|Source Straits Times, 1 Aug 2009|
By Lorna Tan, Senior Correspondent
|GE's move comes 3 weeks after a lengthy investigation by the MAS into the selling of similar structured products in the banking and securities sectors. -- PHOTO: BUSINESS TIMES|
IN A stunning development, about 18,000 Great Eastern Life customers who bought investment products similar to the ill-fated Lehman Minibonds will get all of their money back. And they did not have to ask for it. The move by GE Life, which will cost the insurer a whopping $250 million, is purely voluntary.
The products in question are called GreatLink Choice (GLC) - a series of single-premium investment-linked insurance products sold in five tranches between 2005 and 2007, netting $594 million in investments.
Like Lehman Minibonds, GLC was linked to a class of complex financial instruments whose value has been badly hit by diving financial markets. So despite diversifying the risk and building in various loss-protection features, the values of the GLC plans have plummeted between 40 and 80 per cent.
'Great Eastern understands that these steep discounts have given rise to concerns among GLC policyholders,' group chief executive Ng Keng Hooi said in a statement on Friday.
'To address GLC policyholders' concerns in these extraordinary times, we have taken a decision to make this one-time offer, as a gesture of goodwill, to redeem these products. Our offer is voluntary, and is made without any admission of liability.'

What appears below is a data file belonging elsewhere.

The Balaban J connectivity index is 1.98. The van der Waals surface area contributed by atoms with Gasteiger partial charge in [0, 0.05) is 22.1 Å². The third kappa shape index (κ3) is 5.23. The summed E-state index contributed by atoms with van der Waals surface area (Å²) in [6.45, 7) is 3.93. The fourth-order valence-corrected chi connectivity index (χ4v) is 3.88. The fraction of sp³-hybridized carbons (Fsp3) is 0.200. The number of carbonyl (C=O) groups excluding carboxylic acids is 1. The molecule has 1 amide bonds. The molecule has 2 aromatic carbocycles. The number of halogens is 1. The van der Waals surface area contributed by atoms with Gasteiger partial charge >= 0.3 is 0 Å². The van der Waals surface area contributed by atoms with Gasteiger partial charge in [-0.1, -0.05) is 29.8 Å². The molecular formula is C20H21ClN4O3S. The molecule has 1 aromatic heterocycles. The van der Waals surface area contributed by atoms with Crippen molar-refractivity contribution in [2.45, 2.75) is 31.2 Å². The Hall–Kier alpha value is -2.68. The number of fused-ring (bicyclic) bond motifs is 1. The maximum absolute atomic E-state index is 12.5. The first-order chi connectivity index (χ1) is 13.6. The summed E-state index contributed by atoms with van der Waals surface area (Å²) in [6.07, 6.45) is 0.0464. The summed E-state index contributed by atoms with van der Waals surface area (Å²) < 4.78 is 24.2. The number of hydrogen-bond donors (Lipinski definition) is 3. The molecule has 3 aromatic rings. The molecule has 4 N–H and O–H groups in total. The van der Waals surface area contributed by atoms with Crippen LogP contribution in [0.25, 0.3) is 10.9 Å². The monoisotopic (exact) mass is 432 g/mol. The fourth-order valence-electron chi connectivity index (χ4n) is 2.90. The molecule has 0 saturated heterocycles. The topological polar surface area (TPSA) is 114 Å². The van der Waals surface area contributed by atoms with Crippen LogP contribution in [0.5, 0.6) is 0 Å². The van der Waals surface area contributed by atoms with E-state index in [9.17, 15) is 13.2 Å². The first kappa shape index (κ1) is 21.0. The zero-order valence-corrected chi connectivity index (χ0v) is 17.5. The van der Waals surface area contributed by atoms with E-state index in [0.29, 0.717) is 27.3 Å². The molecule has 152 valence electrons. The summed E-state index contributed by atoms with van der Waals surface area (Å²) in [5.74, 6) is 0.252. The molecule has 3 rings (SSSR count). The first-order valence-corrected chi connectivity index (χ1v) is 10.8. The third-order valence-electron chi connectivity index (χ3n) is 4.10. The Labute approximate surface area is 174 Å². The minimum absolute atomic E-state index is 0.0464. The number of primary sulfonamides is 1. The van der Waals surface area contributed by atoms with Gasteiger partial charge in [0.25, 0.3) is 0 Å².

The GLC plans, available for a minimum investment of $5,000, had aimed to provide investors with fixed annual payouts ranging from 3.5 to 4.9 per cent. They also aimed to return to investors their principal on maturity, though both the annual payouts and principal repayment on maturity were not guaranteed.
The plans came with a five- or seven-year maturity period and the first tranche would have matured in September next year. But policyholders can now opt, anytime from Monday to Aug 28, to redeem their investments and receive a sum equal to their original investment, less total payouts received to date.
The unprecedented move comes three weeks after a lengthy investigation by the Monetary Authority of Singapore (MAS) into the selling of similar structured products in the banking and securities sectors.
About 9,900 people lost most or all of their investments totalling about $520 million in structured products such as Lehman Minibonds and DBS Hi Notes 5. Ten financial institutions were penalised, and 3,900 investors received a total of $107 million as compensation.
GE's surprise offer on Friday to redeem up to $250 million is more than twice that amount, and that immediately drew high praise from consumer advocates such as the Securities Investors Association of Singapore (Sias).
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